Frequent travelers will find the American TV series Pan Am one interesting show mainly because it will take them to different places across the globe. This is in spite of the fact that many of the episodes were only shot at the Brooklyn Navy Yard as well as in other places in and around New York. Long Island was, in fact, the location of the pilot episode of the program.

Apart from the travelers, history buffs should take interest in Pan Am as this is actually the main theme of the series - to show the many travails of the people behind the success of the Pan American World Airways sometime in the 1960s when commercial jets were still a relatively new concept. In particular, Pan Am focuses on the lives of the pilots as well as the stewardesses who were directly involved in the initial operation of this legendary airline.

For a period drama like Pan Am, research was naturally a major requirement in order to correctly depict the events surrounding the airline as they actually unfolded. Fortunately, one of the executive producers of the show, Nancy Hult Ganis, was a former Pan Am stewardess, having served the airline from 1968 up to 1976, so accuracy of data was hardly a problem.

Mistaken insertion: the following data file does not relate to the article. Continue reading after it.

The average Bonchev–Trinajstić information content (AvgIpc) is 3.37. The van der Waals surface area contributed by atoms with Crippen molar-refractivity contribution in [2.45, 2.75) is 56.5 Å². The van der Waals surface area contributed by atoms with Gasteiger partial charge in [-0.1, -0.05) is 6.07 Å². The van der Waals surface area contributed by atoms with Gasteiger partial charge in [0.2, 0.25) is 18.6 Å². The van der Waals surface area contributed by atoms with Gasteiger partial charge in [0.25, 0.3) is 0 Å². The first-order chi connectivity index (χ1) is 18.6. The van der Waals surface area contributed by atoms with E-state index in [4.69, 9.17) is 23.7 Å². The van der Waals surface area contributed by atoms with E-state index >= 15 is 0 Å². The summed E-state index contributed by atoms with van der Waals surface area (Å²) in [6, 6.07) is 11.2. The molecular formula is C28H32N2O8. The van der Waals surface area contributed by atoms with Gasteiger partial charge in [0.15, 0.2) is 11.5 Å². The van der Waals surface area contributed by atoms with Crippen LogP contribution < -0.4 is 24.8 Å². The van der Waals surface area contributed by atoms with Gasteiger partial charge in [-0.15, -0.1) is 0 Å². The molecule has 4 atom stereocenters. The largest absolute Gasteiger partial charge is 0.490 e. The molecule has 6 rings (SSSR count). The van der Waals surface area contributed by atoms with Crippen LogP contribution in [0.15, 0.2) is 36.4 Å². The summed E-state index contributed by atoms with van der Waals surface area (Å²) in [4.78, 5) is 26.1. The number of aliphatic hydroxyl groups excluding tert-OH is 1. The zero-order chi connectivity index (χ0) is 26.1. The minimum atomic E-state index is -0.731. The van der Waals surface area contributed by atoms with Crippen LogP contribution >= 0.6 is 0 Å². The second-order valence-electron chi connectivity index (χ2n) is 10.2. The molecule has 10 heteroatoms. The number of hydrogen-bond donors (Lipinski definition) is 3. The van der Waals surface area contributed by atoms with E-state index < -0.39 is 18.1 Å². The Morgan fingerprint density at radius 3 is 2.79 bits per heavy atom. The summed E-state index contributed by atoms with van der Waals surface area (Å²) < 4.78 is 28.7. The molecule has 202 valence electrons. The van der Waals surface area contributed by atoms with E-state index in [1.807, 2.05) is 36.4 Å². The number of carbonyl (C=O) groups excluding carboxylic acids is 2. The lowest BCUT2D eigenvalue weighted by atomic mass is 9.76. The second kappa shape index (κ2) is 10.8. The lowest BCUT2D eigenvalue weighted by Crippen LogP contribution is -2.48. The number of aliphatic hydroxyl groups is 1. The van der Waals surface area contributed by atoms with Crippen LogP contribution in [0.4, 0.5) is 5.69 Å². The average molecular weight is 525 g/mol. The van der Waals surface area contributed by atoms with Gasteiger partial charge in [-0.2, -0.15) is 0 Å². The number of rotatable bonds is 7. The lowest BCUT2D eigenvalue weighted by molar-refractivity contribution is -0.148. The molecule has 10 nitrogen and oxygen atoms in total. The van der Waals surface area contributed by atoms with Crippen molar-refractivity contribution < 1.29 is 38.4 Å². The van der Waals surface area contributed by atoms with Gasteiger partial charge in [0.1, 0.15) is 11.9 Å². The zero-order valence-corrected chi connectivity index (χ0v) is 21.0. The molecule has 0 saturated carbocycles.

Of course, the need for the characters to be highly interesting was imperative, and for the most part, this was effectively achieved by the show. This is especially true on the part of the Cameron sisters, Kate and Laura, both Pan Am stewardesses who have vastly opposing personalities, and portrayed onscreen by Kelli Garner and Margot Robbie respectively.

Historical dramas, however, hardly last long, and Pan Am proved this to be true when it aired for only one season. TV producer ABC, however, insists that Pan Am was not cancelled, and that a second run is in the planning stages and will be announced soon.

 

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